Cancer cachexia severely depletes skeletal muscle mass leading to impairments in physical function and a diminished quality of life. In the clinical realm, malnutrition and cachexia are synonymous. However, cachexia is more complex than mere caloric deficiency, since improving nutritional status does not reverse or prevent muscle wasting. Our preliminary data show that the response of skeletal muscle protein to the anabolic stimulus of amino acids is impaired in cancer patients. We propose that the dysregulation of skeletal muscle protein balance in cancer patients is altered by persistent systemic and localized skeletal muscle inflammation derived from tumoral and humoral catabolic factors. Specifically, these factors alter the regulation of muscle protein balance by affecting both synthesis and breakdown. Synthesis is affected because catabolic factors diminish the plasma concentrations of key branched-chain amino acids such as leucine, thereby suppressing the stimulus for nutrition-derived anabolism. Breakdown is affected because catabolic factors such as tumor necrosis factor-? (TNF-?) enhance nuclear factor-?B (NF-?B), which in turn activates muscle proteolysis via the ubiquitin-proteasome system. Our data demonstrate that skeletal muscle in cancer patients exhibits increased activation of NF-?B and enhanced inflammatory burden. More recently, we found that 3 months of testosterone therapy downregulates ubiquitin and the E3 ubiquitin ligases MuRF1 and MAFbx/Atrogin-1 gene expression along with blocking cleavage of a novel 14-kD actin fragment in the initial step of actomyosin destruction. Our general hypothesis is that the antianorectic and anticachectic effects of leucine-enhanced essential amino acids (L-EAA) supplemented concomitantly with testosterone's anabolic and anticatabolic properties will enhance lean muscle mass in patients with advanced (stages IIB, IIIA and IIIB) or recurrent cervical carcinoma by increasing the stimulus for protein synthesis, and by inhibiting the activation of muscle proteolysis, respectively. We will conduct a randomized, double-blind, placebo-controlled intervention study designed to clinically and mechanistically assess novel nutritional (L-EAA) and pharmacologic (testosterone) therapies aimed at preventing or normalizing cancer-related muscle wasting in conjunction with standard of care (SOC) treatment. We will determine the efficacy of this novel therapeutic approach on the following outcome measures in patients with advanced or recurrent cervical carcinoma: 1) lean body mass and muscle strength, 2) muscle protein turnover, and 3) inflammatory biomarkers and signaling pathways of atrophy in skeletal muscle. Project Narrative Cervical cancer is the second most prevalent cancer in women, with 470,000 new cases occurring globally each year. This study will test whether nutrition and hormones can prevent cancer-related muscle loss. Our study is important because extreme muscle loss is responsible for at least 20% of all cancer deaths. Results from this study may lead to better ways of preventing cancer-related weight loss, and improve the quality of life and survival of those affected by cervical cancer.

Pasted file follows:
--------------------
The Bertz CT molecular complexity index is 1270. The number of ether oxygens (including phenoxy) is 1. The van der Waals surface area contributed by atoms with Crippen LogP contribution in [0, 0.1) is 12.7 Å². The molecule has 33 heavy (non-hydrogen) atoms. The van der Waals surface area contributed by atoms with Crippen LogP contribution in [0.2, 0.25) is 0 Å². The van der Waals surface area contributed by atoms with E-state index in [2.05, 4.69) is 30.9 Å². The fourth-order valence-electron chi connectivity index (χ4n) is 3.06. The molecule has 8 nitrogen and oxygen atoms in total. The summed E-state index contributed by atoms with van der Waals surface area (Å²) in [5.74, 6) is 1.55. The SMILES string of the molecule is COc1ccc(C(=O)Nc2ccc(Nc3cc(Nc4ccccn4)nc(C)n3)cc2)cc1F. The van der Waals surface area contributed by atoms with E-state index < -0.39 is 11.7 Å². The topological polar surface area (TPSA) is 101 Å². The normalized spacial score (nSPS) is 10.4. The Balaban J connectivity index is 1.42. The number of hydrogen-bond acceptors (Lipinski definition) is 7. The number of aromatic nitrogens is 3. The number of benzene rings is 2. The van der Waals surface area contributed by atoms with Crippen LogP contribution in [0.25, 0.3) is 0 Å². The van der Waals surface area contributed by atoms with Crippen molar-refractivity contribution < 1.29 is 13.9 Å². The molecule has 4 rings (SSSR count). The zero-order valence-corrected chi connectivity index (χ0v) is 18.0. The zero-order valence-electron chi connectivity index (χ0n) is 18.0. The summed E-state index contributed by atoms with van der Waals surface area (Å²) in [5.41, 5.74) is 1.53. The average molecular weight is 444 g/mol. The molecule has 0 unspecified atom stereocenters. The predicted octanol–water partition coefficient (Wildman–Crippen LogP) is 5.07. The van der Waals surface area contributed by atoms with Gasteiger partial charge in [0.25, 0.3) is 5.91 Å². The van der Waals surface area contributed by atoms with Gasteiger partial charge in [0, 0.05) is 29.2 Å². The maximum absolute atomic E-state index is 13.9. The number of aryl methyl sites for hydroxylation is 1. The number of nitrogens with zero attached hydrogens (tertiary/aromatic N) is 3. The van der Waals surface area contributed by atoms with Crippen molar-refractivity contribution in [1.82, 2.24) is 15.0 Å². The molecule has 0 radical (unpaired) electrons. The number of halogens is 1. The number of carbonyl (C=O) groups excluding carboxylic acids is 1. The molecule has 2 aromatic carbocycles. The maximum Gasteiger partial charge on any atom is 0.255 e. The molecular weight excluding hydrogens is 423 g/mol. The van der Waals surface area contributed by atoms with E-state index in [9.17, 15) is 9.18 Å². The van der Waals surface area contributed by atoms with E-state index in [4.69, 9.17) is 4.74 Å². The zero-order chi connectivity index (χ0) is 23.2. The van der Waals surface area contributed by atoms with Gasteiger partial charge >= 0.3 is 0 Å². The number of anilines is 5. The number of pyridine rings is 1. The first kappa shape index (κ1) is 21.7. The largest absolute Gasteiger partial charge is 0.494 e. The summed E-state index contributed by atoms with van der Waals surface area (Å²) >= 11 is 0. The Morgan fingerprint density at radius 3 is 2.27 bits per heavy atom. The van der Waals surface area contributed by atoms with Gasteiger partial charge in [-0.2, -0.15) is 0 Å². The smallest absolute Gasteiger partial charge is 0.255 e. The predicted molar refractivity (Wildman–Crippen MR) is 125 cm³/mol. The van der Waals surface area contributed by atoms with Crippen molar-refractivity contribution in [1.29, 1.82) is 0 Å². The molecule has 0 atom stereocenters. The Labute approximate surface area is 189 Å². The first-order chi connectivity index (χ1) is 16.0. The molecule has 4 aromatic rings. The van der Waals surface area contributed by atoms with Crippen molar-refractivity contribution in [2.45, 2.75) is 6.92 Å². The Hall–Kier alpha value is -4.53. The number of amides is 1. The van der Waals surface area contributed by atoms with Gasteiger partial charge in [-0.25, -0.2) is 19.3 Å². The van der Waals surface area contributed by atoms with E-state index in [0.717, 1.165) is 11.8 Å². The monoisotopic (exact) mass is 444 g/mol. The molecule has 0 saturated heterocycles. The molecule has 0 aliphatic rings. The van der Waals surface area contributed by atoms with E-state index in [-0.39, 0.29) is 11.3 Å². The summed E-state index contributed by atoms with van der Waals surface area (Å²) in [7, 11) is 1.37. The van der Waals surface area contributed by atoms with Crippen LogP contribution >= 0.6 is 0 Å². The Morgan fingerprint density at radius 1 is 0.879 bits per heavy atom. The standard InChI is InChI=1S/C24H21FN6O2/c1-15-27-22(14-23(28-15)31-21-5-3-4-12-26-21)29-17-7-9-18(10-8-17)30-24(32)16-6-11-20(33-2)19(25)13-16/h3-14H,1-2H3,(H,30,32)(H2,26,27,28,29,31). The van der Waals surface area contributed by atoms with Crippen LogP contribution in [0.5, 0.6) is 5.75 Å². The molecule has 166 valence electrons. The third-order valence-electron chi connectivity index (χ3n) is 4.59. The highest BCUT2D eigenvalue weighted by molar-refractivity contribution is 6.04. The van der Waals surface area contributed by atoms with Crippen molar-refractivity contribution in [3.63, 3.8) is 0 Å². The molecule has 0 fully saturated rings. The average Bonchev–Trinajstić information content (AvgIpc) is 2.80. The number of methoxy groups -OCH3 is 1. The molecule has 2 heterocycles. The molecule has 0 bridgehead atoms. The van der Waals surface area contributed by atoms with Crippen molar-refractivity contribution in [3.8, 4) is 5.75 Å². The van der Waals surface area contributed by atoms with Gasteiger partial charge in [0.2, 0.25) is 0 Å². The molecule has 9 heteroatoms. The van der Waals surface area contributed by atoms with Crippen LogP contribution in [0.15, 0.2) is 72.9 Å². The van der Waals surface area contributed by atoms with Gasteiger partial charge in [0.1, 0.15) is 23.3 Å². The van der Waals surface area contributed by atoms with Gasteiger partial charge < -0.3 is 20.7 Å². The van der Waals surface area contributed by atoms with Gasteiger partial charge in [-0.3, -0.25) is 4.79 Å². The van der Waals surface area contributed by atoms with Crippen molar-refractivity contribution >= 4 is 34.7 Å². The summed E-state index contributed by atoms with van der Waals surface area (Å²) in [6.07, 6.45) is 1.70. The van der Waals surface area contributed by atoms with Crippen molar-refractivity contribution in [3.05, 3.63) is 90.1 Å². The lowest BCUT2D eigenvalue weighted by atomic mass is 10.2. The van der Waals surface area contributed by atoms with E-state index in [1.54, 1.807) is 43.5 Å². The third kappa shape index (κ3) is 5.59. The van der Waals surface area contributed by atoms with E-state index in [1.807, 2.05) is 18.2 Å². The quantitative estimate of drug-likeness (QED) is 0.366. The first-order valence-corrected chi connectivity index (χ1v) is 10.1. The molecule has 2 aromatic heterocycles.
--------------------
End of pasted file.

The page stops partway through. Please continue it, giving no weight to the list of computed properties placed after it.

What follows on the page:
Public Health Relevance